Monday, September 23, 2013

Money Market Accounts: They're really cool, I promise.

This is a food market. The obvious correct choice for a photo for money market accounts.

Read this if: 

1) You find that checking accounts and savings accounts are lacking something. It's okay if you don't know what that something is. 


Everyone knows about checking accounts and savings accounts, but there is a kind of account that sort of falls in the middle: a money market account. It doesn't offer anything mind-blowing, but I think it's good to know that you have more options than you think. 

Monday, September 16, 2013

Target-Date Funds: Investing, On Autopilot

Time is the most valuable thing you have.
Read this if: 

1) You want to invest but you're not sure what to invest in. 
2) You want to invest but you want something that is relatively safe. 
3) You want to invest but you want to just sort of set it up and never think about that money again. 


Since I've started doing this personal finance stuff, I have not made it a priority to invest in individual stocks. The money that I am investing is going towards a specific purpose and stocks are just a bit too risky for me to consider them. Instead, I found an alternative that lets me take advantage of stocks without having to pick them out for myself: target date funds (also known as lifecycle funds).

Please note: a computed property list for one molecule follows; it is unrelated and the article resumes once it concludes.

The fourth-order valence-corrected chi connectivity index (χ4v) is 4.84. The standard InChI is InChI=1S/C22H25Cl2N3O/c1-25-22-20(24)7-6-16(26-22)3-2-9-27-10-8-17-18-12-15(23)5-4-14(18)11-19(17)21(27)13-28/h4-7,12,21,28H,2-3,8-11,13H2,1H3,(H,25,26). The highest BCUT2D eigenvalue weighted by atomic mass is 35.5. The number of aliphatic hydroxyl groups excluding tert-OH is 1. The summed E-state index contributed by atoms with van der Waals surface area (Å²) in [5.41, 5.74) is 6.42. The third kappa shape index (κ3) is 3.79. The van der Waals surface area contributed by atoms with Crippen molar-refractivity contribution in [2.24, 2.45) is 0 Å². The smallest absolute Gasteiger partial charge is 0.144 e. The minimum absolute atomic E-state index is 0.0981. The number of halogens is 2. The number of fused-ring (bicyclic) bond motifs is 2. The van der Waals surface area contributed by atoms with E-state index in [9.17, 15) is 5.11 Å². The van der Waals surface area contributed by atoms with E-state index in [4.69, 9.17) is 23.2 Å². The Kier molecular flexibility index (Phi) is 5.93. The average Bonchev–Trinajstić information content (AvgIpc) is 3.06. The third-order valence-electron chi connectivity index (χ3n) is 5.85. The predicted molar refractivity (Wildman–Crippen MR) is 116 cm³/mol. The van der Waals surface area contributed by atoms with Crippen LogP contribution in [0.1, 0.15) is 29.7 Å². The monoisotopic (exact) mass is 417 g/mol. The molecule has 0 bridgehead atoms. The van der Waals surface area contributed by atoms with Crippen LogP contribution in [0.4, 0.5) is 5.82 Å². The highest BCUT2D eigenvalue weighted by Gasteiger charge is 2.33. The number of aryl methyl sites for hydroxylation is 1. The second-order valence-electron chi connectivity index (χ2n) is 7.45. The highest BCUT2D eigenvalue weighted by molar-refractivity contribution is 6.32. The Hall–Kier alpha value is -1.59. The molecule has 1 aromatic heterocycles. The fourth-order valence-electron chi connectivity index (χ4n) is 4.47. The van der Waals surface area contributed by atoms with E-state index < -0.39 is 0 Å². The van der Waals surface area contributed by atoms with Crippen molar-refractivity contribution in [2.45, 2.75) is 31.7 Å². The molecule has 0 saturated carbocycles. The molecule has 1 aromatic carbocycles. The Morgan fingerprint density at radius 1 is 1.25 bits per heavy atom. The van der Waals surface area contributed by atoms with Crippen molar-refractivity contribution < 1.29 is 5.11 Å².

Tuesday, September 10, 2013

Recap: August

It's been a great month. 
Hey guys, 

I've decided to start doing a recap post at the beginning of each month so that new readers (I'm very hopeful) will see what they've missed and go back and read about topics they're interested in. 

Here's what I did in August: 

Monday, September 9, 2013

Recap: July 2013

Hey guys, I've decided to start doing a recap post at the beginning of each month so that new readers (I'm very hopeful) will see what they've missed and go back and read about topics they're interested in. 

Here's what I did in July: 

Friday, September 6, 2013

Recap: June 2013

Hey guys, I've decided to start doing a recap post at the beginning of each month so that new readers (I'm very hopeful) will see what they've missed and go back and read about topics they're interested in. I'm still playing catch-up, so you're going to see the last four months in a row.